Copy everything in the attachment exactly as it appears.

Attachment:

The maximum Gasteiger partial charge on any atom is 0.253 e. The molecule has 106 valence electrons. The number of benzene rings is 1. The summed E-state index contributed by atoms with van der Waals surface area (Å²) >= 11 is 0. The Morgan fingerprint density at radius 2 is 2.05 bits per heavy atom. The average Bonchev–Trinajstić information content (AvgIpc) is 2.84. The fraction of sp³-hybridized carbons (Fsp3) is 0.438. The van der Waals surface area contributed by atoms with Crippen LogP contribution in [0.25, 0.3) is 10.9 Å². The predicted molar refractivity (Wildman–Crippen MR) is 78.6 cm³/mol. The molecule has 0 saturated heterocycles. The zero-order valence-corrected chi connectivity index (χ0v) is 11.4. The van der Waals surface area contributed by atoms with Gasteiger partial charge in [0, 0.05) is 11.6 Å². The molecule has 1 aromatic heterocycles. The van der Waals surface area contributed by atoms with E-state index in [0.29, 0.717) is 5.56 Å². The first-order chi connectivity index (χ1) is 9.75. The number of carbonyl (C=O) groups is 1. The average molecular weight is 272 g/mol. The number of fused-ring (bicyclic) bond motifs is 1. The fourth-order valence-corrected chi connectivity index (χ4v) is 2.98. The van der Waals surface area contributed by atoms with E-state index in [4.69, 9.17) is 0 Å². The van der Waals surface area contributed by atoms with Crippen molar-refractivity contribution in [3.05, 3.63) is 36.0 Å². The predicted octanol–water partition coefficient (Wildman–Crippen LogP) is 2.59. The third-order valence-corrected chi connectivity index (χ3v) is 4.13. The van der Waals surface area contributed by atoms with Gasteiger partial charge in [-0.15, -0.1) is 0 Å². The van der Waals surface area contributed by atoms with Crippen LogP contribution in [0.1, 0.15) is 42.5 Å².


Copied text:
The maximum Gasteiger partial charge on any atom is 0.253 e. The molecule has 106 valence electrons. The number of benzene rings is 1. The summed E-state index contributed by atoms with van der Waals surface area (Å²) >= 11 is 0. The Morgan fingerprint density at radius 2 is 2.05 bits per heavy atom. The average Bonchev–Trinajstić information content (AvgIpc) is 2.84. The fraction of sp³-hybridized carbons (Fsp3) is 0.438. The van der Waals surface area contributed by atoms with Crippen LogP contribution in [0.25, 0.3) is 10.9 Å². The predicted molar refractivity (Wildman–Crippen MR) is 78.6 cm³/mol. The molecule has 0 saturated heterocycles. The zero-order valence-corrected chi connectivity index (χ0v) is 11.4. The van der Waals surface area contributed by atoms with Gasteiger partial charge in [0, 0.05) is 11.6 Å². The molecule has 1 aromatic heterocycles. The van der Waals surface area contributed by atoms with E-state index in [0.29, 0.717) is 5.56 Å². The first-order chi connectivity index (χ1) is 9.75. The number of carbonyl (C=O) groups is 1. The average molecular weight is 272 g/mol. The number of fused-ring (bicyclic) bond motifs is 1. The fourth-order valence-corrected chi connectivity index (χ4v) is 2.98. The van der Waals surface area contributed by atoms with E-state index in [4.69, 9.17) is 0 Å². The van der Waals surface area contributed by atoms with Crippen molar-refractivity contribution in [3.05, 3.63) is 36.0 Å². The predicted octanol–water partition coefficient (Wildman–Crippen LogP) is 2.59. The third-order valence-corrected chi connectivity index (χ3v) is 4.13. The van der Waals surface area contributed by atoms with Gasteiger partial charge in [-0.15, -0.1) is 0 Å². The van der Waals surface area contributed by atoms with Crippen LogP contribution in [0.1, 0.15) is 42.5 Å².